The United Nations urged NATO forces Tuesday to take military action to destroy the opium industry in southern Afghanistan, saying cultivation of the crop is out of control in the embattled Asian country.

U.N. anti-drug chief Antonio Maria Costa said opium production was being used to fund terrorist groups, and that eradicating it was crucial to establishing order in the south.

"In the turbulent southern region, counterinsurgency and counter-narcotics efforts must reinforce each other so as to stop the vicious circle of drugs funding terrorists and terrorists protecting drug traffickers," Costa said.

He urged NATO countries to give the alliance the mandate and added resources to expand its mission in southern Afghanistan and take action against production of the crop used to make heroin.

"I call on NATO forces to destroy the heroin labs, disband the open opium bazaars, attack the opium convoys and bring to justice the big traders," he said.

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Last week, NATO Secretary General Jaap de Hoop Scheffer said it was not planning to play a leading role in the fight against narcotics in Afghanistan, but the alliance has suggested its troops could play a backup role if they had the time and resources to support Afghan forces and police in eradication of the crops.

Costa said his office had met with NATO to discuss the problem, and he met Tuesday with European Union External Relations Commissioner Benita Ferrero-Waldner.

"Its clear the mission of NATO in Afghanistan has evolved into a full-fledged attempt to eradicate Taliban," he said, adding that NATO would find it "very difficult" to defeat Taliban and insurgents in the south unless they cracked down on drug traffickers.

The U.N.'s Office on Drugs and Crime released its annual survey of Afghanistan's poppy crop in Kabul earlier this month, which said opium cultivation rose 59 percent this year to produce a record 6,100 tons of opium — a massive 92 percent of total world supply.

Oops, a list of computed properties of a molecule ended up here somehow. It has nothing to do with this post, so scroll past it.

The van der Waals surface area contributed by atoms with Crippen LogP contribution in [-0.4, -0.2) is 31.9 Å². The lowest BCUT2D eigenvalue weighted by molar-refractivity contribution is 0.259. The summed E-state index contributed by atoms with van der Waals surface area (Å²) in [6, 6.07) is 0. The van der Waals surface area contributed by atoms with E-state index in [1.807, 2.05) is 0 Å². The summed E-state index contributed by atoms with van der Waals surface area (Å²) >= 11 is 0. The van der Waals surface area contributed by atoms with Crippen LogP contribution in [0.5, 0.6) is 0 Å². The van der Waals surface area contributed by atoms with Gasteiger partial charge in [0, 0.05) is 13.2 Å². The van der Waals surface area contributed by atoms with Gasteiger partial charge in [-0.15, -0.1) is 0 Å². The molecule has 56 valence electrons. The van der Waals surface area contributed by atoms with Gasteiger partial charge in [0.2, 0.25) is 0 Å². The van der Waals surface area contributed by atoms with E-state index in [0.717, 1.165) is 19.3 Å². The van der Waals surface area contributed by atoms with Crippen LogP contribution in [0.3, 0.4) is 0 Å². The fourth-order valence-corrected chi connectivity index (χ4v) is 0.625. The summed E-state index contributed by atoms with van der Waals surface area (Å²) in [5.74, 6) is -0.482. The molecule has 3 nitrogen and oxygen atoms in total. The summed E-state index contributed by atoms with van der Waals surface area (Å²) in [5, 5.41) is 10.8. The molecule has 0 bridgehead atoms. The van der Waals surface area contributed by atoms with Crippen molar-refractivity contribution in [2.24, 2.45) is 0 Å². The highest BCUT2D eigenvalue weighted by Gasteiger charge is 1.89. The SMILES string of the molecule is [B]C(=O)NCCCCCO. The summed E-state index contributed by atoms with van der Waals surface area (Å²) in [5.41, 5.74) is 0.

The U.N. agency said only six of Afghanistan's 34 provinces are opium-free. It said some 2.9 million people were involved in growing opium, representing 12.6 percent of the total Afghan population, and that revenue from this year's harvest was predicted to hit more than $3 billion.

"The goal should be to double the number of opium-free provinces next year, and double them again in 2008. That is ambitious, but achievable," Costa said.

He called for increased development aid from international donors such as the European Union to get farmers off their dependency on growing opium. Costa said the aid should be made conditional on commitments by regional political leaders to fight opium cultivation and to curb corruption.

Costa also said the Afghan government should step up policing to bring to justice drug traffickers, seizing their assets such as houses and land. He said Afghan authorities also had to do more to stem the import of chemicals needed to make heroin, and to deter "the flow of volunteers, arms and money for the insurgency."

Costa said legalizing Afghanistan's opium trade was not a solution either. He said the market for opium-made morphine was not lucrative enough, adding that the price of illicit opium was five times that of medical opium.

"There is no magic formula to save Afghanistan," Costa said. "Instead we need to insist on full implementation of the Afghan national drug control strategy, which is based on development, security, law enforcement and good governance."

The EU acknowledged in June that its program to fight the narcotics trade in Afghanistan has not worked. The EU has pumped several hundred million dollars into fighting drugs in Afghanistan.

Ferrero-Waldner said the EU would continue to offer alternative crops for farmers to grow.

Afghanistan's counternarcotics minister, Habibullah Qaderi, said the government suggested farmers be offered big cash crops, such as dates or saffron, which bring them better income than wheat. He also called for international donors to step up efforts to build infrastructure to ensure better transport for farmed goods to market.

Opium production in Afghanistan — centered mainly in the two southern provinces of Helmand and Kandahar, where NATO troops are meeting stiff resistance from Taliban and other insurgents — has boomed since the fall of the Taliban in 2001. Last year, more than 4,500 tons of opium were harvested, about 90 percent of the world supply.